|Local lady to climb Kilimanjaro|
Every penny raised going to UNICEF's Darfur relief fund
Local Chiswick resident, Carina Bloom, will leave home comforts behind next month [14th – 20th October] to climb Mount Kilimanjaro, Tanzania to raise money for the UNICEF Emergency Appeal Fund for the children of Darfur in Sudan.
Carina (27), who works for Brighton-based international meetings and incentives travel company, IMEX, will be joined by colleagues from around the world.
The international team will be covering all of their own costs so that every penny raised will go directly to UNICEF’s appeal fund. Even small amounts can make an enormous difference – for just 50p three children can be immunised with a measles vaccine and £3,300 will buy one complete emergency health kit, containing medicines, medical supplies and basic medical equipment for a population of 10,000 for 3 months.
Carina Bloom says, “We are looking forward to the climb and grateful to IMEX for the support they have shown to UNICEF in their willingness to allow us to hopefully achieve our goal. I very much hope that my local London community will help us to raise funds for this enormously worthwhile cause.”
UNICEF’S Regional Fundraising Manager for the South East, David Speirs, says, “UNICEF is deeply grateful to our colleagues at IMEX. By sponsoring the IMEX Kilimanjaro Climb your money will help UNICEF provide vital services to ensure that as many children as possible have access to the most basic aspects of survival: primary health care including nutritional support, safe drinking water and sanitation, basic education, and protection from exploitation and abuse.”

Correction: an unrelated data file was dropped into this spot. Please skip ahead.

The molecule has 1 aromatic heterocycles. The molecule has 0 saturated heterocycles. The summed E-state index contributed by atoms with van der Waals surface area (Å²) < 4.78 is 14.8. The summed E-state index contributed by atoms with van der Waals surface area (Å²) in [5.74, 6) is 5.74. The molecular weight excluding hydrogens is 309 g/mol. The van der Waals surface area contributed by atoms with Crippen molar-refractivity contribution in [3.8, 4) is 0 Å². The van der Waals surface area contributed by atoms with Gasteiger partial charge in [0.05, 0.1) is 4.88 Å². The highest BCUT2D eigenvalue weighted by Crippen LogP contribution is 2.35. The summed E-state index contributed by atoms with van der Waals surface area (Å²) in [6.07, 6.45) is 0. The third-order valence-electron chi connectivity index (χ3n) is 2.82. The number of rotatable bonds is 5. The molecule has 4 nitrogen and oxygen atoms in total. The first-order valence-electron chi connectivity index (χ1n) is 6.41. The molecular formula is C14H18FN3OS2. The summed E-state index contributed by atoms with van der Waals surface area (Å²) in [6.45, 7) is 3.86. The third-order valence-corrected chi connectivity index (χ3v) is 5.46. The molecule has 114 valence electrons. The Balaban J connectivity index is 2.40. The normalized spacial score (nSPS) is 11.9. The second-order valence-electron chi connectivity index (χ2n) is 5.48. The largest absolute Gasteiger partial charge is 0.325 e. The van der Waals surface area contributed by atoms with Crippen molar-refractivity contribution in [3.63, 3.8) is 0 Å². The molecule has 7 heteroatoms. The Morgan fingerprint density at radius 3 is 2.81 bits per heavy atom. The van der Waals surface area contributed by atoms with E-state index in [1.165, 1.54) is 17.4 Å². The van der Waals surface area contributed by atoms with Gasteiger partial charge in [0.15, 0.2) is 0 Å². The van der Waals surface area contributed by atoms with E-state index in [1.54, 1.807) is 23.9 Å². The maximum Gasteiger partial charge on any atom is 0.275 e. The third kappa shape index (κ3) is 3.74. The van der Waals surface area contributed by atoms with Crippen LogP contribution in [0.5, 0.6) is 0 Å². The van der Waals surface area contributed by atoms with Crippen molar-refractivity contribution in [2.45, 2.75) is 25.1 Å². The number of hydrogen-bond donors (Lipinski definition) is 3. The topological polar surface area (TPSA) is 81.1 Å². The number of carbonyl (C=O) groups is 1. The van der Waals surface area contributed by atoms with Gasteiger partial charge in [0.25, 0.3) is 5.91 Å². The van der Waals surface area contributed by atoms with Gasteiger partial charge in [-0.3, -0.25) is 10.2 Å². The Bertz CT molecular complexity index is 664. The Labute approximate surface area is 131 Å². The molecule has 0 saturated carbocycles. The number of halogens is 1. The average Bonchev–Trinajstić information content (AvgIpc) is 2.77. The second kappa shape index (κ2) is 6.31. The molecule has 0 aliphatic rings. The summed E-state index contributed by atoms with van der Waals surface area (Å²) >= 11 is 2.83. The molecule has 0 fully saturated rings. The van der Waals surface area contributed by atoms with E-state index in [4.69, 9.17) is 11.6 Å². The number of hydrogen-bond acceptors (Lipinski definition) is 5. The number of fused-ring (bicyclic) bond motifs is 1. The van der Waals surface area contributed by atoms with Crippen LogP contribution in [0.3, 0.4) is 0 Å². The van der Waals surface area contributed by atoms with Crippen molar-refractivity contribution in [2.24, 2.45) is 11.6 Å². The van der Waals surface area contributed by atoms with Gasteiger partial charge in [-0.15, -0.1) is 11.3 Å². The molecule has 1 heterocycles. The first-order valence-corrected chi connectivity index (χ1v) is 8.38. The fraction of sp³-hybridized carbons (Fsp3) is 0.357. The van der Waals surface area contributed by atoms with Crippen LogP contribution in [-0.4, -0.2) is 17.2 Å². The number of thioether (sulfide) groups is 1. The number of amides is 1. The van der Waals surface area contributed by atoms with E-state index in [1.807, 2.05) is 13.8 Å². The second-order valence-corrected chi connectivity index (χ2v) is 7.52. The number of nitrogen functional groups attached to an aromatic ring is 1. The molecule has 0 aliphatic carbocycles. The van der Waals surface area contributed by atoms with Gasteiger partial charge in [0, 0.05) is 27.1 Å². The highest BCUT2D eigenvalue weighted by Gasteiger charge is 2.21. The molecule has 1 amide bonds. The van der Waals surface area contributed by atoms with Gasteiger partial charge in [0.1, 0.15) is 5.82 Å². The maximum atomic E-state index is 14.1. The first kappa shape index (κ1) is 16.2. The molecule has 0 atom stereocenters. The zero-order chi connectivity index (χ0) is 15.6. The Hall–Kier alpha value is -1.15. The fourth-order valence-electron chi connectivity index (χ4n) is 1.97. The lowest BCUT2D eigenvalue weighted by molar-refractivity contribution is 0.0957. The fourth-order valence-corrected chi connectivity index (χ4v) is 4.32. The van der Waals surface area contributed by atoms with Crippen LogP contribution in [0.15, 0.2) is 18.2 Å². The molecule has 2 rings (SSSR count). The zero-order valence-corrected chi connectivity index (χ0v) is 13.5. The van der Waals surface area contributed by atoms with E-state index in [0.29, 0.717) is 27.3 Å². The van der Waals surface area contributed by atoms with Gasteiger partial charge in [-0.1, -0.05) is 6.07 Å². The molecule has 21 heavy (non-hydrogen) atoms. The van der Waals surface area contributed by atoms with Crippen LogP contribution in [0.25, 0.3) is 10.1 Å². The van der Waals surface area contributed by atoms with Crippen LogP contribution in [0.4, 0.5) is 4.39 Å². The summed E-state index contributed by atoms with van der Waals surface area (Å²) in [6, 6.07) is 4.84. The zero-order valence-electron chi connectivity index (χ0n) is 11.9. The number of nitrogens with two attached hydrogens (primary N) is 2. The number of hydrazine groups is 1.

Mount Kilimanjaro is Africa’s highest peak. It towers over Tanzania at 20,000 ft (5,800m). The gruelling six day climb has been described by previous climbers as somewhere between murderous and backbreaking. The team are hoping to raise £1 for every foot they climb – a total of £20,000.
Over one million people have fled their homes in the conflict affected Darfur region of Sudan in recent months. They are now living in makeshift camps, where food, water and basic sanitation are in short supply and the situation remains desperate.
UNICEF is currently providing clean water for up to 445,000 persons through rehabilitation of hand pumps, construction of new water facilities and water tinkering; as well as supporting a mass measles immunisation campaign that has already reached 2 million children. Despite these achievements, more resources are desperately needed to step up life-saving initiatives across the region.
September 3, 2004